Inside Out not only left me with a strong emotion like all great movies, but it’s also about emotion. The emotions of Riley, the story’s main character, take center stage. As Riley faces a series of changes in her life joy, sadness, disgust, anger and fear get to work. The movie brilliantly animates the abstract experience of emotion with a revealing look inside our minds.

Inside Out can transform your marriage if you apply these 3 lessons well.

Emotions matter deeply. They run the show and profoundly impact our lives. For a wonderful marriage identify your own emotion and then seek to understand the emotion of your spouse.

Our experiences and most importantly, our memory of these experiences hold emotion. Inside Out illustrates well how memories are intertwined with emotion. Get to know the experiences of your spouse. Their childhood experiences can be powerful as well as how they feel about their experiences of today.

Every emotion is needed. At first in the movie, Joy doesn’t understand why Sadness is around, but by the end, Sadness plays an important role. Don’t run from emotion in your marriage no matter how uncomfortable you feel. Respond to your spouse with love through all their emotions to build a strong connection.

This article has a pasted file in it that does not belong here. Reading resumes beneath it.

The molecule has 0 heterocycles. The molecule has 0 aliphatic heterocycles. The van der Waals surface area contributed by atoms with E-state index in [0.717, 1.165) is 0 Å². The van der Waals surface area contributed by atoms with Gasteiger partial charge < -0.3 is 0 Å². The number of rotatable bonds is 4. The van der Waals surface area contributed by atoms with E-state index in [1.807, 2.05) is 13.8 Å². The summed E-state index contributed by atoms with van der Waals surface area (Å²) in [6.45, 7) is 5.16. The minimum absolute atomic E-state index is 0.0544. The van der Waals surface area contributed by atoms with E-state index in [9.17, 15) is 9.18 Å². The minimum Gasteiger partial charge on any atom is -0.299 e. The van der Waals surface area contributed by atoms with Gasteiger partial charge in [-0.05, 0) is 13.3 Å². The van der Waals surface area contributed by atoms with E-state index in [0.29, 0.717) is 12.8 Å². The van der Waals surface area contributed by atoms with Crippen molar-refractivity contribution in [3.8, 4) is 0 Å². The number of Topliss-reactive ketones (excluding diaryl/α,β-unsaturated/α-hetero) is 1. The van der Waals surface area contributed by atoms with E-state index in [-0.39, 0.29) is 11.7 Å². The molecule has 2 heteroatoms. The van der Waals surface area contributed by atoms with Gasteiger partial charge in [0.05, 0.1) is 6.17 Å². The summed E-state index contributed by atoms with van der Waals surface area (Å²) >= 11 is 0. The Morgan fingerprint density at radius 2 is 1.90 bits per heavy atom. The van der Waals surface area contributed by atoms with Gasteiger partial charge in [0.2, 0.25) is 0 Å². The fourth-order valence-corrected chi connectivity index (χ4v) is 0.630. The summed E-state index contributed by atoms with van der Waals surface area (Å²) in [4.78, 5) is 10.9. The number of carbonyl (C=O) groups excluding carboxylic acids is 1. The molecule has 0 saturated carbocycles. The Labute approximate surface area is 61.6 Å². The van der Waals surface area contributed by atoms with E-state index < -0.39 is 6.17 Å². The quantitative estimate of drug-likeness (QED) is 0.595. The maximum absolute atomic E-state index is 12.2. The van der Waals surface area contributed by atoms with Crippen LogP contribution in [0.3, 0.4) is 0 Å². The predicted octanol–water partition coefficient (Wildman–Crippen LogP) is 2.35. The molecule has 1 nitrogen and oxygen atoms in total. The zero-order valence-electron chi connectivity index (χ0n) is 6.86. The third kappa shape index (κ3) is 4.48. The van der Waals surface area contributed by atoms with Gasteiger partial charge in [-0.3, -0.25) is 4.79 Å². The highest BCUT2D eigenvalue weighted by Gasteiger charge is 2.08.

I love emotion. Helping couples identify and use emotion to build a strong connection in their marriage is my favorite part of my job as a counselor. When you pay attention to emotion in your marriage your relational intimacy deepens. The same happens in your relationship with your children. The more you pay attention to your child’s core emotions, the deeper your connection. Your children learn the most about emotion by watching you and experiencing emotion through their relationship with you. Gather your kids, get some popcorn and watch Inside Out together. You’ll have fun, build lasting memories with good emotions, and perhaps it will spark new conversations about emotions. Pay attention to emotion and you’ll not only deepen your relationship with your spouse but with your children as well.

inside out color

The Real Predictor of a Successful Relationship is Not Your Credit Score
Photo Credit: Creative Commons _Drinkel_

Last week The Today Show shared the story Will Your Relationship Last? Your Credit Score May Have the Answer

Basically, it discusses Federal Reserve Board research which says your credit score and the credit score of your significant other can predict the success or failure of your relationship. Couples who have a drastically different credit score than each other are at a higher risk of separation.